Rescuing the states’ power to insist on more ethical conduct from their elected legislators, The U.S. Supreme Court ruled Monday that there was no Constitutional prohibition on state rules against legislators voting on issues in which they have a private, personal interests.

The unanimous decision upheld a Nevada ethics law that governs when lawmakers recuse themselves from voting on official business because they might have conflicts of interest. The challenge to the  law came from Michael Carrigan, a conflicted city council member from the Sparks, Nev., who was reprimanded by the state ethics commission after he voted  on a casino proposal though his campaign manager had been hired as a consultant to the project.

The law prohibits a public official from voting on an issue when a “reasonable person” would suspect a conflict because of financial ties or the interest of a spouse or family member. This is the essence of “the appearance of impropriety.” It also includes “any other commitment or relationship that is substantially similar” to those spelled out.  Carrigan had argued that the Nevada’s law was overly broad and that he should be able to vote on the project, so long as he disclosed his relationship with the consultant.

Ah, disclosure! Continue reading

Comment of the Day: “The Ethicists, Backing Judge Walker and Gay Marriage, At An Unacceptable Price”

The motion to vacate Judge Walker’s ruling on Proposition 8 has been filed, you can read it here. Since the original post, I have detected some cracks in the formerly near-united front of legal ethicists and journalists deriding Walker’s critics. Some of them are finally, grudgingly, admitting that the Judge might not have handled his potential conflict so well after all, and that the motion is not a frivolous, anti-gay outrage as they originally labelled it.  The most rickety of the rationalizations put forth on Walker’s behalf, advanced by some his most respected defenders, is that he had no obligation to reveal his own sexual orientation by disclosing his domestic arrangement because of its intimate and private nature. Yet the judge voluntarily disclosed it after his decision was in the books, raising a rebuttable presumption that his original silence was to avoid suggestions of conflict, not out of a desire for privacy.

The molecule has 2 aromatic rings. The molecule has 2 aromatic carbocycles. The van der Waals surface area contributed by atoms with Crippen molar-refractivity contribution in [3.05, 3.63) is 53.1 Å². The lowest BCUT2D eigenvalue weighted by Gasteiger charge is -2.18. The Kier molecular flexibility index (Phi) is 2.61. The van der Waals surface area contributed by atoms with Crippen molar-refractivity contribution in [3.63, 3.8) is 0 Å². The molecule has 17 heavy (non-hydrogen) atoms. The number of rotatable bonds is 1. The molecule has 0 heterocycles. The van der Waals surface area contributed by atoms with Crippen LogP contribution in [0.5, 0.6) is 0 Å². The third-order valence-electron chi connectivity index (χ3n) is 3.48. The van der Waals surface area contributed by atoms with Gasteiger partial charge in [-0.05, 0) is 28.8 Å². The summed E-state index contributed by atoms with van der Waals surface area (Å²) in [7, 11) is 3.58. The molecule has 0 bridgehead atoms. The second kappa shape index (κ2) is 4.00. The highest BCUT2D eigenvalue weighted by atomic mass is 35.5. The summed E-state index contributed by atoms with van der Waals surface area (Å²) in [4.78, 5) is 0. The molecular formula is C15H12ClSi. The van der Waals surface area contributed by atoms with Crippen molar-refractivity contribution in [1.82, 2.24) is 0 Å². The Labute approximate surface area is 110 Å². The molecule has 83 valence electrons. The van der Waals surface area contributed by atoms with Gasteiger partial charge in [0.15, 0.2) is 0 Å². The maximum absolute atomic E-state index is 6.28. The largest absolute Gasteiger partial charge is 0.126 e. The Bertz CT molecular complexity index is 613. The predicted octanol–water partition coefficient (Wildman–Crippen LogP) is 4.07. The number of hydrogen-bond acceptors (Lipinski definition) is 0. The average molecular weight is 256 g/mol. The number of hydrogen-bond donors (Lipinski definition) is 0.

First time commenter Jada adds her Comment of the Day to the discussion: Continue reading

The Ethicists, Backing Judge Walker and Gay Marriage, At An Unacceptable Price

"Oh, all long as we like the decision."

Thanks to the Judge Walker controversy, now have proof that the best legal ethicists in the nation are human. I suppose that’s something.

My colleagues in the legal ethics field are arguing—decreeing, really— that Judge Vaughn Walker’s decade-long same-sex relationship didn’t need to be disclosed before he ruled against Proposition 8 (California’s voter-approved gay marriage ban) because, they say, it created no reasonable doubts about his impartiality. Coincidentally, they also really, really like his decision. But then, so do I. Continue reading

Judge Walker Was Wrong

Now that we know about Bert, should Judge Ernie have recused himself?

Judge Vaughn Walker, the Federal District judge who a year ago ruled California’s Proposition 8, which banned same-sex marriages, unconstitutional, was wrong. No, not about the law, which is pretty clearly unconstitutional: his opinion was fair and well-reasoned, and is likely to be upheld on appeal. Walker was ethically wrong in his handling of the delicate issue of his own sexuality, which had raised a controversy about his objectivity and ability to be impartial.

Two weeks ago, following his retirement from the bench, Walker publicly disclosed for the first time that he has been in a same-sex relationship for the past ten years. This changes the analysis regarding the propriety of his ruling on Perry v. Schwarzenegger. Walker had long been rumored to be gay; supposedly “everybody” knew he was gay. My position, as well as that of many others considering the arguments of anti-gay marriage opponents that he should recuse himself, was that sexual orientation could not and should not create a presumption of bias, any more than gender, age, race or marital status. Continue reading